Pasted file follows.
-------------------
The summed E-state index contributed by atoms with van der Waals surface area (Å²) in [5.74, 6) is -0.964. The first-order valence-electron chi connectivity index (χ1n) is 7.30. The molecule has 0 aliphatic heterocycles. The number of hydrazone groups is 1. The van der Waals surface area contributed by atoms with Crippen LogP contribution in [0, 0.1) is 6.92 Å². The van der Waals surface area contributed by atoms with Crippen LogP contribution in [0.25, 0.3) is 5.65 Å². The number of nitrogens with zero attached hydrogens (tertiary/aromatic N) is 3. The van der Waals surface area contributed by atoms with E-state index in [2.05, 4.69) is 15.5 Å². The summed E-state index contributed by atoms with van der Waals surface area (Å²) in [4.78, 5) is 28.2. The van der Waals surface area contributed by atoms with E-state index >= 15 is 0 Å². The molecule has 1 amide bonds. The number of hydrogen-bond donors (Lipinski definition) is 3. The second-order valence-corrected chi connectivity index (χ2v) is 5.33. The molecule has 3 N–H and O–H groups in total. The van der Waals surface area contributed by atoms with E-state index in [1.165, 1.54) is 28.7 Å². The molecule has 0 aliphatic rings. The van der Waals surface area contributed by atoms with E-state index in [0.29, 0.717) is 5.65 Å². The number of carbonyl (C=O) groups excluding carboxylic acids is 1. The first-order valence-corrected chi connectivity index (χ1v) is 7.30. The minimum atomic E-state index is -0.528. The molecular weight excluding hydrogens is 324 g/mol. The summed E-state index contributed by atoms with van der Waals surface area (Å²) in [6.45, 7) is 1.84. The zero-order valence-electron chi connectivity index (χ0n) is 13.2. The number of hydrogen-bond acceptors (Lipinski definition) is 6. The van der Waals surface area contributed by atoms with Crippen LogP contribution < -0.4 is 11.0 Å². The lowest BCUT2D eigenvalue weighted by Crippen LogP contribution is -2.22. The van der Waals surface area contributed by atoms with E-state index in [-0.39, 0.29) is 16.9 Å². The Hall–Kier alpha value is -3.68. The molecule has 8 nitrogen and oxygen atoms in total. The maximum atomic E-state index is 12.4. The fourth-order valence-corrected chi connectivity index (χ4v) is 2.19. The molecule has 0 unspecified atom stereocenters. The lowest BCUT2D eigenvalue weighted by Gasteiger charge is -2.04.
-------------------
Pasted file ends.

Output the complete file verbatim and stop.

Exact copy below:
The summed E-state index contributed by atoms with van der Waals surface area (Å²) in [5.74, 6) is -0.964. The first-order valence-electron chi connectivity index (χ1n) is 7.30. The molecule has 0 aliphatic heterocycles. The number of hydrazone groups is 1. The van der Waals surface area contributed by atoms with Crippen LogP contribution in [0, 0.1) is 6.92 Å². The van der Waals surface area contributed by atoms with Crippen LogP contribution in [0.25, 0.3) is 5.65 Å². The number of nitrogens with zero attached hydrogens (tertiary/aromatic N) is 3. The van der Waals surface area contributed by atoms with E-state index in [2.05, 4.69) is 15.5 Å². The summed E-state index contributed by atoms with van der Waals surface area (Å²) in [4.78, 5) is 28.2. The van der Waals surface area contributed by atoms with E-state index >= 15 is 0 Å². The molecule has 1 amide bonds. The number of hydrogen-bond donors (Lipinski definition) is 3. The second-order valence-corrected chi connectivity index (χ2v) is 5.33. The molecule has 3 N–H and O–H groups in total. The van der Waals surface area contributed by atoms with E-state index in [1.165, 1.54) is 28.7 Å². The molecule has 0 aliphatic rings. The van der Waals surface area contributed by atoms with E-state index in [0.29, 0.717) is 5.65 Å². The number of carbonyl (C=O) groups excluding carboxylic acids is 1. The first-order valence-corrected chi connectivity index (χ1v) is 7.30. The minimum atomic E-state index is -0.528. The molecular weight excluding hydrogens is 324 g/mol. The summed E-state index contributed by atoms with van der Waals surface area (Å²) in [6.45, 7) is 1.84. The zero-order valence-electron chi connectivity index (χ0n) is 13.2. The number of hydrogen-bond acceptors (Lipinski definition) is 6. The van der Waals surface area contributed by atoms with Crippen LogP contribution < -0.4 is 11.0 Å². The lowest BCUT2D eigenvalue weighted by Crippen LogP contribution is -2.22. The van der Waals surface area contributed by atoms with E-state index in [-0.39, 0.29) is 16.9 Å². The Hall–Kier alpha value is -3.68. The molecule has 8 nitrogen and oxygen atoms in total. The maximum atomic E-state index is 12.4. The fourth-order valence-corrected chi connectivity index (χ4v) is 2.19. The molecule has 0 unspecified atom stereocenters. The lowest BCUT2D eigenvalue weighted by Gasteiger charge is -2.04.